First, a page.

Beneath (and around) the Haram al-Sharif (Temple Mount): Some 19th century views

Here is a wonderful depiction of the Interior of the “Double Gate” of the Herodian Temple Mount. It is by the British artist William “Crimea” Simpson who, after gaining fame documenting that conflict, took up with the Palestine Exploration Fund on their work in the Holy Land starting  in the 1860s. The space illustrated here is today part of the Marwani Mosque beneath the Haram/Temple Mount platform, and the massive columns pictured have been surrounded and almost obscured by tall reinforcing structures. Visitors to the mosque arrive via the left-hand passage, which still – 2,000 years later – descends from the surface of the platform.

The other Simpson watercolors below show:

~ the use of archaeological shafts by the PEF, the only method of excavation allowed them by the Ottoman authorities;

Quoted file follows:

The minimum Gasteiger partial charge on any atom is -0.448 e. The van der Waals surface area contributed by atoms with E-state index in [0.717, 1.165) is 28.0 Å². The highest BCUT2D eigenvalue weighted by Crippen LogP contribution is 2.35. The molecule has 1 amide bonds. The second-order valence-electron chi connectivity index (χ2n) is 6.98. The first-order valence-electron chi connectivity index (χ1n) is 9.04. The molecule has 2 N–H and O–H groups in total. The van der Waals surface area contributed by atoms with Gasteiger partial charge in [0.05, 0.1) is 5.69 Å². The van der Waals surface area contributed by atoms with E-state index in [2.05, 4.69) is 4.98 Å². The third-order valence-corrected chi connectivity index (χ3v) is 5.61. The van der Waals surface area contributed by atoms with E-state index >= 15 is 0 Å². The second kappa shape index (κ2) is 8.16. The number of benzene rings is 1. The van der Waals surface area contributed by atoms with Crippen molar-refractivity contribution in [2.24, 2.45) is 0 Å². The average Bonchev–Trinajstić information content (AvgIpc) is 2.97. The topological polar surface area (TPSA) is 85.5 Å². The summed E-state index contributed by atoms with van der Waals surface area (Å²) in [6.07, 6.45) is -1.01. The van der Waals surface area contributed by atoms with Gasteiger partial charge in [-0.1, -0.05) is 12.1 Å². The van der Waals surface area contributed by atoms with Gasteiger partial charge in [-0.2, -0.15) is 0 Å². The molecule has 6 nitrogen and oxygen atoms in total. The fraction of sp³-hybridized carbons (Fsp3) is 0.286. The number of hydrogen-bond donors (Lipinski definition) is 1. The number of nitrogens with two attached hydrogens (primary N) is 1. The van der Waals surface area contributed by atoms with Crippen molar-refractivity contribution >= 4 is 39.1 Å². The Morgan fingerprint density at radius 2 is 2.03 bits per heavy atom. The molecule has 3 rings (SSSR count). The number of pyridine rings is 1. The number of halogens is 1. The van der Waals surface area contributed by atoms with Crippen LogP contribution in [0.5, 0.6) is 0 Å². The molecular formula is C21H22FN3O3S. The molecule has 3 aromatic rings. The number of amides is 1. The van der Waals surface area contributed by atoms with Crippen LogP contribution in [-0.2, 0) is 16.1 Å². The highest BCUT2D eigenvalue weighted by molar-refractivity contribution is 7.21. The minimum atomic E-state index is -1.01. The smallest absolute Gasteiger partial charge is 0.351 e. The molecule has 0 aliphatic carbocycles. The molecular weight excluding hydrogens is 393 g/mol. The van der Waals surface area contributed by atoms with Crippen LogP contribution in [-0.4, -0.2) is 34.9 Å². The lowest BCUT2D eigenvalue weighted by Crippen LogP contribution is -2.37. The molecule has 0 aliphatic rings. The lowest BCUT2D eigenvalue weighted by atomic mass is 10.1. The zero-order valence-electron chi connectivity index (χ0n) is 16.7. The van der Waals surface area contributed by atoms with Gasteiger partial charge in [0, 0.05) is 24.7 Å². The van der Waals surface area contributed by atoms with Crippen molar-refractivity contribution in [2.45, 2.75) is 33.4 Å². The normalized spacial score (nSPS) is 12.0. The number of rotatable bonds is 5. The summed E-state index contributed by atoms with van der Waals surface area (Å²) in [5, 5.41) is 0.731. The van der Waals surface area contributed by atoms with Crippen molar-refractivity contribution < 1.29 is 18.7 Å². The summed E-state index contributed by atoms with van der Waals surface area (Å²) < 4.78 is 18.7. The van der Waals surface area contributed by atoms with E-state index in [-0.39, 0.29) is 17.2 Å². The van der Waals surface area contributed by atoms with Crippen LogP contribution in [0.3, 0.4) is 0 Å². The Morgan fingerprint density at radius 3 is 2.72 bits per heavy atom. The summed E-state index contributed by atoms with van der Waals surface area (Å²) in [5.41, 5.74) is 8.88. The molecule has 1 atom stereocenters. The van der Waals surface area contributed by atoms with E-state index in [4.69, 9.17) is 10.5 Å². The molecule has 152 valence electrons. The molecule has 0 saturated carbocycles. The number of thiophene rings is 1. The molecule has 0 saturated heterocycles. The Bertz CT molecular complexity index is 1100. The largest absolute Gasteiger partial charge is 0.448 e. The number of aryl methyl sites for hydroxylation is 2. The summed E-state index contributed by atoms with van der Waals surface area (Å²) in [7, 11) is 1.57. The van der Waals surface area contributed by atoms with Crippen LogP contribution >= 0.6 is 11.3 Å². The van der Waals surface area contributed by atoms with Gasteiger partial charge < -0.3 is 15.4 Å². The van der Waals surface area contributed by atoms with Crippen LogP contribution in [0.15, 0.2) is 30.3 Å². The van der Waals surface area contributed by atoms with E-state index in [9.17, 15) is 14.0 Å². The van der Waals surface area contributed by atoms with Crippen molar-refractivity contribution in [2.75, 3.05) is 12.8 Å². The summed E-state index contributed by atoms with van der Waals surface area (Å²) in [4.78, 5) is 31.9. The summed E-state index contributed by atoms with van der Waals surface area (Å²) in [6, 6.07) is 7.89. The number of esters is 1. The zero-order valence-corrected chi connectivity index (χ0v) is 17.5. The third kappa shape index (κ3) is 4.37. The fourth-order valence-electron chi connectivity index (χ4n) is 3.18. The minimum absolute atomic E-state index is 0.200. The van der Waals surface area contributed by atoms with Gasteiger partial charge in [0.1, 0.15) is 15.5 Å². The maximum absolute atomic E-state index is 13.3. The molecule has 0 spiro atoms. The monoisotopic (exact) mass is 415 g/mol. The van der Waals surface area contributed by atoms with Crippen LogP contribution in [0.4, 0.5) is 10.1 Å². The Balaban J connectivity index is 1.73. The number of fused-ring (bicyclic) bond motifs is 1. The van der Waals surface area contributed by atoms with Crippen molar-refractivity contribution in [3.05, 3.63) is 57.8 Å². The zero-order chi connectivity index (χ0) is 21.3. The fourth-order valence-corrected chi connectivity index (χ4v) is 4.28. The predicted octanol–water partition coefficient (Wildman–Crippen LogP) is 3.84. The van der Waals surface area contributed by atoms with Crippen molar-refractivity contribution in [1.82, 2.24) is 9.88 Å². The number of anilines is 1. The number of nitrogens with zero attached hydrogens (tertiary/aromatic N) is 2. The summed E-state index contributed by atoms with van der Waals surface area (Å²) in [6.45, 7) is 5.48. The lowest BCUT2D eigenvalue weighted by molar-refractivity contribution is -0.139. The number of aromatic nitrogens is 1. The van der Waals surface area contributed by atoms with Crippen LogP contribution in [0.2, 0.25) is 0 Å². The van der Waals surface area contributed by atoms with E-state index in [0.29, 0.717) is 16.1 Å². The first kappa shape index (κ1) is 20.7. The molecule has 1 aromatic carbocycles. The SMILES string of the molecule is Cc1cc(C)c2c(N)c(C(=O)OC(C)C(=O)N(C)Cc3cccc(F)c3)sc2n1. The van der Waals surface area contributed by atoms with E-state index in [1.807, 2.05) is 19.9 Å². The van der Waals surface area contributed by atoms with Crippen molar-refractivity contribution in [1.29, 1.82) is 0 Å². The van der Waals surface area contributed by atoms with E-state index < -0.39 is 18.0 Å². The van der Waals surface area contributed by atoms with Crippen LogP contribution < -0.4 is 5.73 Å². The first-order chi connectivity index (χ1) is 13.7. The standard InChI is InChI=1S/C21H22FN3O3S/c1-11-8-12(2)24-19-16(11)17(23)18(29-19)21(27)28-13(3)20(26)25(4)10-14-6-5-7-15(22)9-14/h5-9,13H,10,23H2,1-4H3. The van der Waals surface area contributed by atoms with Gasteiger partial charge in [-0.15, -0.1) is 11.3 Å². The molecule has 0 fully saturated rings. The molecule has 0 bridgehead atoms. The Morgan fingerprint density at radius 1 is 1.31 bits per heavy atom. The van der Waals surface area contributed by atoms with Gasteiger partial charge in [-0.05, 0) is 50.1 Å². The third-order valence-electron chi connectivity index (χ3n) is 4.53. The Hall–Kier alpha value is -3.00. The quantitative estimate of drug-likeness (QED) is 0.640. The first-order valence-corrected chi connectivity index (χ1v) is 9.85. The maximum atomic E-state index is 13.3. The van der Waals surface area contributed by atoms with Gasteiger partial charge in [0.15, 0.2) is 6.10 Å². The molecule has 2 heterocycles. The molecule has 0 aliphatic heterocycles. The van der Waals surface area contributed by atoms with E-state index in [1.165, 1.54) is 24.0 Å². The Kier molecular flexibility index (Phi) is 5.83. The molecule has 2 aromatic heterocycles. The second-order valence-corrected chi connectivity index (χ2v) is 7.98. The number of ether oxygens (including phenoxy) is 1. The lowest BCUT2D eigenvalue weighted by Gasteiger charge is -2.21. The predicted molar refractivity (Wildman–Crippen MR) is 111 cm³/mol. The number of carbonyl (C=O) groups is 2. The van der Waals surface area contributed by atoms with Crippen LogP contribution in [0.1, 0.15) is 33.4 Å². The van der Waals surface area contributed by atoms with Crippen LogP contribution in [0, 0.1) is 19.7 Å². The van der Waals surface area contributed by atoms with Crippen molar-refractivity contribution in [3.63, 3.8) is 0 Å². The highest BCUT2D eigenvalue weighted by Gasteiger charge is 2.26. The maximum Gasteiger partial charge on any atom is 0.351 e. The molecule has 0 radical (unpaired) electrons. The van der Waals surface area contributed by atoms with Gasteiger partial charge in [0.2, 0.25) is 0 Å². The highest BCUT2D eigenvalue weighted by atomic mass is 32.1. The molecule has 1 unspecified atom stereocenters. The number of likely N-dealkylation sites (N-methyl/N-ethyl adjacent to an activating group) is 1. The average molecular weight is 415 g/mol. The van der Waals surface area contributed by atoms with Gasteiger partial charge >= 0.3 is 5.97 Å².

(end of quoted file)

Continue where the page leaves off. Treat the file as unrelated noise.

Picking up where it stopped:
~ the clearing of a vaulted drainage tunnel (penetrated by a huge tumbled ashlar!)  beneath the Herodian street (for the story of how the stone got there, see my subsequent post); and

~ the vast spaces of the so-called Great Sea, largest of the many cisterns hewn into the bedrock beneath the platform.

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4 Responses to Beneath (and around) the Haram al-Sharif (Temple Mount): Some 19th century views

  1. I’ve always loved these…thanks for posting them.

  2. Cynthia Thompson says:

    Tom, have you been below the mosque to actually see what is there today? It would be such a privilege to see this.

  3. sir Bulwer Lytton of the rosacrucian order says:

    It’s really amazing an underground city under jeruslam. I suppose hides an entrance to Agharti.

    • Tom Powers says:

      Um… Whatever you say. [Agartha (sometimes Agartta, Agharti, Agarta or Agarttha) is a legendary city that is said to reside in the earth’s core. It is related to the belief in a hollow earth and is a popular subject in esotericism. Source: Wikipedia]

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